Something else that has gathered my attention repeatedly since being here is the pain and sorrow of peoples' who've been deeply wounded and scarred by injustice or oppression. I feel the sadness of lost dignity, trampled dreams, smothered identity, and the sheer rapacity of human pride and lust for power. I get with more acuity Jesus living amongst and ennobling the least of his loved ones. I notice the ways people are dehumanized by prejudice and sheer meanness. I feel it all more in my gut. I find myself looking for ways to be a part of healing and restoring. I'm not particularly interested in the politics of it, just the offering of  grace and drying of tears; the unlocking of a person who's disappeared sometimes for decades with no one noticing. I see now to a depth I'd not before.

I want imagine/Northampton to be full of people who lost their way or left their hopes and dreams on the trail years ago. I want them to discover this God who is far more than they imagine and calls them to a way of life full of meaning, freedom and worth, just waiting for their gifts to be given in the manner only they can.  I feel a strong longing for these people's unlocking and opening into life. It's like a straining toward their unbinding.

Then there's the matter of what's happening to my faith and trust. I've become aware of my faith being tested to limits, and with an intensity different from what I've experienced. Like all believers I've been tested many times before in my 37 years of learning to follow Jesus, but never with such a relentless frequency or to the degree I now experience often. It feels almost as if what lies ahead will require a vigor and durability of faith unlike what I've known. I am having to hold fast to my faith almost everyday in ways not required of me before. Tricia and I are brought to the brink, and I must fight to believe in the face of what sometimes looks like potential ruin. Jesus keeps up the pressure, and provides the release for a time, then we're back at it again. It's not fun or "awesome, dude." It's hard and spiritually hardening (as in how muscles harden due to being stressed by exercise), for the journey ahead.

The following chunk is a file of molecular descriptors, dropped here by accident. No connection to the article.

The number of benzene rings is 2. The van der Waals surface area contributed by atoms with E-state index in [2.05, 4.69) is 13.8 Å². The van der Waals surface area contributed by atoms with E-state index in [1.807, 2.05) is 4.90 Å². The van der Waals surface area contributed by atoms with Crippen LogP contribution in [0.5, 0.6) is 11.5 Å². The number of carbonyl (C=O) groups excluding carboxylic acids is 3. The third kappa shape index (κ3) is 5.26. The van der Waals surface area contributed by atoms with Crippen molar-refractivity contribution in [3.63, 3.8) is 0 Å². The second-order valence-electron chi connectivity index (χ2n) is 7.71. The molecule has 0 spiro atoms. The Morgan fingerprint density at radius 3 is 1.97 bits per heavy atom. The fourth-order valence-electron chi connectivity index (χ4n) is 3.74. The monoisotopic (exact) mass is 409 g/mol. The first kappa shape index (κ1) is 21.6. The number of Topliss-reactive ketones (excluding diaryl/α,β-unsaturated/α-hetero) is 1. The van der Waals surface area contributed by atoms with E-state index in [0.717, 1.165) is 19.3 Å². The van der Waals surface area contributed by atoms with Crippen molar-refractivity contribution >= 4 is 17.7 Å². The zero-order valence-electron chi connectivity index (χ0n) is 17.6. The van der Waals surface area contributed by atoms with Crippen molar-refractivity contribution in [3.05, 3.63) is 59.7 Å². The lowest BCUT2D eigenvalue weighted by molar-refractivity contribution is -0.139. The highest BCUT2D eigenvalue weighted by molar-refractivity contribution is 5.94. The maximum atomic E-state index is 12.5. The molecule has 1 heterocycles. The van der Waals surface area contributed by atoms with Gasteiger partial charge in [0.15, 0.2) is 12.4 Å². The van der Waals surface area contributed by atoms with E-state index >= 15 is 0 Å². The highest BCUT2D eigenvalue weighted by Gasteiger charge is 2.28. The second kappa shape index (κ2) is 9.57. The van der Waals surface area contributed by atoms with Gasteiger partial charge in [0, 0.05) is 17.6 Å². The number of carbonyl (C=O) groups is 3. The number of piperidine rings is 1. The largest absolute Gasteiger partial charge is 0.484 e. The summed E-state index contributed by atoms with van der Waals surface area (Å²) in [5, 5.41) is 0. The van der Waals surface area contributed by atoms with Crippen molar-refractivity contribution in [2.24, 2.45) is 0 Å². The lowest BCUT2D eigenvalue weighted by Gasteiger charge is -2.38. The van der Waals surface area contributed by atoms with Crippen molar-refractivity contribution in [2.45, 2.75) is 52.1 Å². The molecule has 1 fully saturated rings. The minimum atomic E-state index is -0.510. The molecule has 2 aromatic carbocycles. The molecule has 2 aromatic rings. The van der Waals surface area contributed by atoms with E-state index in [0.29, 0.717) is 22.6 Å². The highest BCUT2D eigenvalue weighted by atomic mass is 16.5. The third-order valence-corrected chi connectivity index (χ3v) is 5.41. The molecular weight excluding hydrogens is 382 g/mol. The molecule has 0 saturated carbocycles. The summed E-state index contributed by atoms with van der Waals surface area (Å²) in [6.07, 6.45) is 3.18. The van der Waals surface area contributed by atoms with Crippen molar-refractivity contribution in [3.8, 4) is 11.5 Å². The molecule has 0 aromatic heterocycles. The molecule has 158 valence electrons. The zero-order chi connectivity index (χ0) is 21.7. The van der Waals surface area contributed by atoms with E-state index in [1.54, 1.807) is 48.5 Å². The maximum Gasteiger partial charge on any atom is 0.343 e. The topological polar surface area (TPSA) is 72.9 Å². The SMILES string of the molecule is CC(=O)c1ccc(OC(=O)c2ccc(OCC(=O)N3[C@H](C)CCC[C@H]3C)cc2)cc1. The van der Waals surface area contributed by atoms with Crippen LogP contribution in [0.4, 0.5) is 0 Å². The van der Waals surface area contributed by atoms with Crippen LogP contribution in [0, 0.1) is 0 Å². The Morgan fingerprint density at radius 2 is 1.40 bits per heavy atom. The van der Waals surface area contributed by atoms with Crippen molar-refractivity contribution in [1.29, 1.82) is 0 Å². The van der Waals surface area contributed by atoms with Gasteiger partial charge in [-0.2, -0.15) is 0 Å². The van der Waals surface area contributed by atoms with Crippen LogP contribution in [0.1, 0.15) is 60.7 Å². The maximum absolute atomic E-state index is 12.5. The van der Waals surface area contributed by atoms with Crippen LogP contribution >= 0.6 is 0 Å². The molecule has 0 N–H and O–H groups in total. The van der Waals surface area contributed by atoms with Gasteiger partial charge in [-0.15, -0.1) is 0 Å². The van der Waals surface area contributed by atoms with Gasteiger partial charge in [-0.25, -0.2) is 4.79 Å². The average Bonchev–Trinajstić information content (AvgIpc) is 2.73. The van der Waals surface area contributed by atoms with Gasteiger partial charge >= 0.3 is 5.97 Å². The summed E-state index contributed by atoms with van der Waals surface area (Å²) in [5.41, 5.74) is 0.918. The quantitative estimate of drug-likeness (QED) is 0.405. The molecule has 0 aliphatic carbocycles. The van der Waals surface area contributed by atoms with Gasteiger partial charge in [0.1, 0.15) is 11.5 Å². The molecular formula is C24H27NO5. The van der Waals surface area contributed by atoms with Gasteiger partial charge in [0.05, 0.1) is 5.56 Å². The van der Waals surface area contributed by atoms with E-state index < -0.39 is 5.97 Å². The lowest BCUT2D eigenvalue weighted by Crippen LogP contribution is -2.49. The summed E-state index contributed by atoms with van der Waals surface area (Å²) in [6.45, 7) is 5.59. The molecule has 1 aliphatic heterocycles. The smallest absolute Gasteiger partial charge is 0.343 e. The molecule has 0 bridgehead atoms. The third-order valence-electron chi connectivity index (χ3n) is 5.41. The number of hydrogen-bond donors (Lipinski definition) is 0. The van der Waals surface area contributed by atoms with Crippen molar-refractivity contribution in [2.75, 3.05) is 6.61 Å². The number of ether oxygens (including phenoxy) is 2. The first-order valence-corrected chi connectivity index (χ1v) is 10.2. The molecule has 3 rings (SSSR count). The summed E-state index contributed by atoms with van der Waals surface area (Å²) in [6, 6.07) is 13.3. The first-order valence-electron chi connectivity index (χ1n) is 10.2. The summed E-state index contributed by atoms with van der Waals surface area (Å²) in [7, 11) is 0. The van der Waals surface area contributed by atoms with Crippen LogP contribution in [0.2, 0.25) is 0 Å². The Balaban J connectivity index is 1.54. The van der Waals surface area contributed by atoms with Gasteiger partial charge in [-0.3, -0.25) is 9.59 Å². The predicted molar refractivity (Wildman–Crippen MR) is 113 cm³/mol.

Lastly, I have a growing love for the people God has gathered in our little band of imagine/Northamptoners, the team and new folks alike. I like being around them. I want them to flourish in their following of Jesus through this mission. I'm enlivened by watching them when they have the courage and faith to step of out of safety and connect with people. I have great compassion for the sacrifices the team has made in moving from Simsbury to the Pioneer Valley. I respect that no one up here has decided to leave even though they all are being "sorely tried" in our mission together. These people are what Samuel Chadwick called "saints of the fire-heart." Their sacrifices help me shoulder my own.

I need to add, my wife, Tricia, is one of the most gifted people I've ever known. This mission has only highlighted that reality. Her courage and mental toughness is humbling to me. Watching her shoulder the burden of our call with grace and spirit is one of the greatest teachers of my life. She's a true Proverbs 31 woman. I don't deserve her.

I know there will be other spiritual eye-openers down this missional road. The tests of faith will continue and if I cooperate I'll grow nearer who I'm supposed to be. My hope is that when I breathe my last breath I will have done what I was made for, or at least most of it. I hope Jesus and his Kingdom came a little into view because I said "yes" more than "not now."